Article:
So it became an offer that was no longer there. As he prepared for veteran's camp, another PBA team came calling. It was Frank Harn, manager of the Tefilin Polyesters squad, on the other end of the line. He agreed, and the rest they say, is history.

Black went on to have an illustrious career in the PBA, first as an import and later as a playing-coach and coach.

'Billy Ray Bates was the best'

Two years after Black arrived, another import would take the PBA by storm. In Black's mind, he was the best ever to see action in the league.

"The best import-player for me, and it's only my opinion, was Billy Ray Bates," he said. "It's not that he did it that much better than everybody else, but he just did it very, very well and he did it with flair."

Bates went up against Black in his very first PBA game in 1983 and debuted with aplomb, dropping 64 points to Black's 59 in leading Crispa to a 120-119 win over Great Taste. All in all he played in four conferences and won two titles with Crispa in 1983 and Ginebra in 1986. In 98 PBA games, Bates averaged 46.2 points.

Prior to his PBA stint, Bates was a starter for the Portland Trailblazers in the 1981 NBA Playoffs where he averaged 28 points per game. In Black's mind, Bates was a legitimate NBA-level talent.

"He should have been a star professional player in the NBA if you ask me," Black said. "That's how talented he was, but he did have a lot of off-court problems he had to solve."

Despite his penchant for the night life, Bates proved unstoppable on the court, Black said.

"I could go to sleep at 11 o'clock, prepare myself for the game, eat well. Billy would probably stay out till three o'clock in the morning and still score 60 points. That's how good he was. He was a great player offensively but he could lock you down defensively too."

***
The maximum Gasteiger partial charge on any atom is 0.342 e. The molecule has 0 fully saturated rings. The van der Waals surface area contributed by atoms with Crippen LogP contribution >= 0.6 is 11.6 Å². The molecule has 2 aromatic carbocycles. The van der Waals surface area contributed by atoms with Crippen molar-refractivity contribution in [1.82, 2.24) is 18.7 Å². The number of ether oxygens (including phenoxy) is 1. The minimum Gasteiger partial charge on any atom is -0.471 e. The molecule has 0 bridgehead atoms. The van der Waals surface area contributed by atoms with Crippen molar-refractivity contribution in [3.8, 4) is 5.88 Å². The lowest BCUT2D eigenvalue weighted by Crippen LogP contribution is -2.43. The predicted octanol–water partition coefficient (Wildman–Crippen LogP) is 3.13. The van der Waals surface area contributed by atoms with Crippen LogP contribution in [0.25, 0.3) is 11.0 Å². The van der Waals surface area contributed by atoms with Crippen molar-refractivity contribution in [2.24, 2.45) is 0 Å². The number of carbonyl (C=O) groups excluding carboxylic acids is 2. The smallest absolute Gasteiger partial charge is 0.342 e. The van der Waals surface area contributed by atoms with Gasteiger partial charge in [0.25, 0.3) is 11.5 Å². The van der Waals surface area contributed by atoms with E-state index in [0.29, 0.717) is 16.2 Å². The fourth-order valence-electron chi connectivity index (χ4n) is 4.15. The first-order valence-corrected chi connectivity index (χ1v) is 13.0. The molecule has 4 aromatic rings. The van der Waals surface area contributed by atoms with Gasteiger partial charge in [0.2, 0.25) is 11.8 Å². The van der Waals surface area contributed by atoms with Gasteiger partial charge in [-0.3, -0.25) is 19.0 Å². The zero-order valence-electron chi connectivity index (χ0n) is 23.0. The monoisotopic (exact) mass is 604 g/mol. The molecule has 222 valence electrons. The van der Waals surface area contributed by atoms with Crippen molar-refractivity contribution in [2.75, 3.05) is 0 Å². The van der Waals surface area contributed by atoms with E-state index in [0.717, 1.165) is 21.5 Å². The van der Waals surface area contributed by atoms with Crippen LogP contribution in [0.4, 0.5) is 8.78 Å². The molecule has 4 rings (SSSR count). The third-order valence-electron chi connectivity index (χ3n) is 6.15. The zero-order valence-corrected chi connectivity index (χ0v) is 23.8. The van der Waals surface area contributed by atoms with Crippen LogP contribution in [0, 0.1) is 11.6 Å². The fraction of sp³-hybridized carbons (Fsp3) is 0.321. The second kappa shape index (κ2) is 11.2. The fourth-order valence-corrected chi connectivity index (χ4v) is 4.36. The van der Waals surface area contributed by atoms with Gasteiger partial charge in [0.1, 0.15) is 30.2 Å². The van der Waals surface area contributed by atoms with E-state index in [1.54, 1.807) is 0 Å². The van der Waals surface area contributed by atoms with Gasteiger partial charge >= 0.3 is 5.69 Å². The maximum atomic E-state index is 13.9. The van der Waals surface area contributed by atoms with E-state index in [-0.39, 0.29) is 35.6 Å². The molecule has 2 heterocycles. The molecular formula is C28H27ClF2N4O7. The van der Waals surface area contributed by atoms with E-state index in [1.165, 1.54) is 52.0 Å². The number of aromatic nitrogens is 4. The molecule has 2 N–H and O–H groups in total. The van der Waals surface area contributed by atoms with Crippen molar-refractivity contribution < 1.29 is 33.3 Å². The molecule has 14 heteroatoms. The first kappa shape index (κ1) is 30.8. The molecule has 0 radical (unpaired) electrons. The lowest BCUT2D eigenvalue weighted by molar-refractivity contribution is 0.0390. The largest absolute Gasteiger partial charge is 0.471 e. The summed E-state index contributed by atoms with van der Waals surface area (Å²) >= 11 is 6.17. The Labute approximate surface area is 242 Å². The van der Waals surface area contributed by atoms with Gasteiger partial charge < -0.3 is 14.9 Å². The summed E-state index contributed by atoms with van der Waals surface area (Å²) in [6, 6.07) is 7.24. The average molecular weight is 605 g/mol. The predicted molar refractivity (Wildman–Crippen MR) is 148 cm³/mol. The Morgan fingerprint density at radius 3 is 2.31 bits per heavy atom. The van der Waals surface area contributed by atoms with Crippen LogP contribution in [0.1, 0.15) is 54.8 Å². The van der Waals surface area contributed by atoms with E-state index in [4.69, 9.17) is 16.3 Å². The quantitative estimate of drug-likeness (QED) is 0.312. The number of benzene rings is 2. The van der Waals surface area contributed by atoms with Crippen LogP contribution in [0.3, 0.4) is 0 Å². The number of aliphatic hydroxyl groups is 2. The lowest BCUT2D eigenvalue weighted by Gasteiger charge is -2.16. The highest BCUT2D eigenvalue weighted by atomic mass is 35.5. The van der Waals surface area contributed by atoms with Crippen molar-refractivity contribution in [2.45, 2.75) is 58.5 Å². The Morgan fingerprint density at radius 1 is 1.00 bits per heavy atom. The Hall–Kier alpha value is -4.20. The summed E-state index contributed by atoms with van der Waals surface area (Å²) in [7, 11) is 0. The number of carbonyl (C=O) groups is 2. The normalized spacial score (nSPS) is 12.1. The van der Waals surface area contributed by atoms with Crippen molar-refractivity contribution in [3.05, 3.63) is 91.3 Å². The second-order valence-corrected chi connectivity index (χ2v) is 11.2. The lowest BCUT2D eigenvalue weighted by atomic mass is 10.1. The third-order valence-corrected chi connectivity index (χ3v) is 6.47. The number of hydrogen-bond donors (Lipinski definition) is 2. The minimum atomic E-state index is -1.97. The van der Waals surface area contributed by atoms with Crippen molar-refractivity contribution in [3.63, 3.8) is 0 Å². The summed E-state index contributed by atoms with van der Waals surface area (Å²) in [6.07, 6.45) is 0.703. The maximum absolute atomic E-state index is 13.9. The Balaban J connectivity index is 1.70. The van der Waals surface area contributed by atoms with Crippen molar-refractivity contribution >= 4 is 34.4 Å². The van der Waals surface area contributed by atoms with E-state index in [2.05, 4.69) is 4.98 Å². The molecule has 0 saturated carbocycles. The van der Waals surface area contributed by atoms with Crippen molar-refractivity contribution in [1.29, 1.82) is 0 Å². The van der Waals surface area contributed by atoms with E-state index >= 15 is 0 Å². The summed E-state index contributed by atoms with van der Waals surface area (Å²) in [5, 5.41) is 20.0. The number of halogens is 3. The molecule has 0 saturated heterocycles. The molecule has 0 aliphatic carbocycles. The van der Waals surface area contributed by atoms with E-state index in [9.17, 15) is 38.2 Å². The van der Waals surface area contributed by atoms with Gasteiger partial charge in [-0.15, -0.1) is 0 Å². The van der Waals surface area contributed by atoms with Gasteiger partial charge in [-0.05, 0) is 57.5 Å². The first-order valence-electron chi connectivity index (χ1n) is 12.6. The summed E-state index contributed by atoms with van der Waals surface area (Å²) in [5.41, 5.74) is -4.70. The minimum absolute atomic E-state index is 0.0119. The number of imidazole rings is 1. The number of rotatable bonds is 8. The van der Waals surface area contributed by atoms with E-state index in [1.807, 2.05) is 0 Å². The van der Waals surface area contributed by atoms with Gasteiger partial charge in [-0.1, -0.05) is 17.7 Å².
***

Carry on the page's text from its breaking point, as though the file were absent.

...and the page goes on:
Three PBA players Norman Black would have wanted to play with

Norman Black played with dozens of great PBA players, but he wishes he could have been teammates with these three legends.

Sizing up PBA talent

As an import, Black suited up for Tefilin, San Miguel, Great Taste, Alaska and Pop Cola and got a chance to play with and against some of the greatest players of his time like Ricky Brown, Mon Fernandez, and Abet Guidaben.

But there were three players from the 1980s whom he never had a chance to play with and wishes he had.

The first was Robert Jaworski, who played with Toyota, then Ginebra and its iterations. Jaworski, who was wreaking havoc on both ends of the floor, also caught the eye of Black.

"I had this little, it was something that we'd never talked about, but it got to the point where he was within two or three feet of me, I was trying to hit him already. And, you know, my whole thing was, you know, I'm gonna hit first before I get hit, because I know he's gonna take the ball out of bounds and bump into me, he's gonna do something to rile me up, but I really wish I could have played with him. That would that would have definitely been a pleasure," Black said.

Another one was Jaworski's former backcourt partner, Francis Arnaiz. "Mr. Clutch," though just standing at 5'10, was fearless on offense, especially when the game was on the line.

"I was always amazed by Francis Arnaiz, I couldn't believe how this 5'10" guard could come through the lane and shoot a finger roll from the foul line and consistently," Black explained.

He even compared Arnaiz to another diminutive guard that played a decade later.

"I believe that I mean, I just thought he was very, very talented for his size and, and he could easily get to the basket anytime he wanted. He was almost like a Johnny Abarrientos before Johnny came along."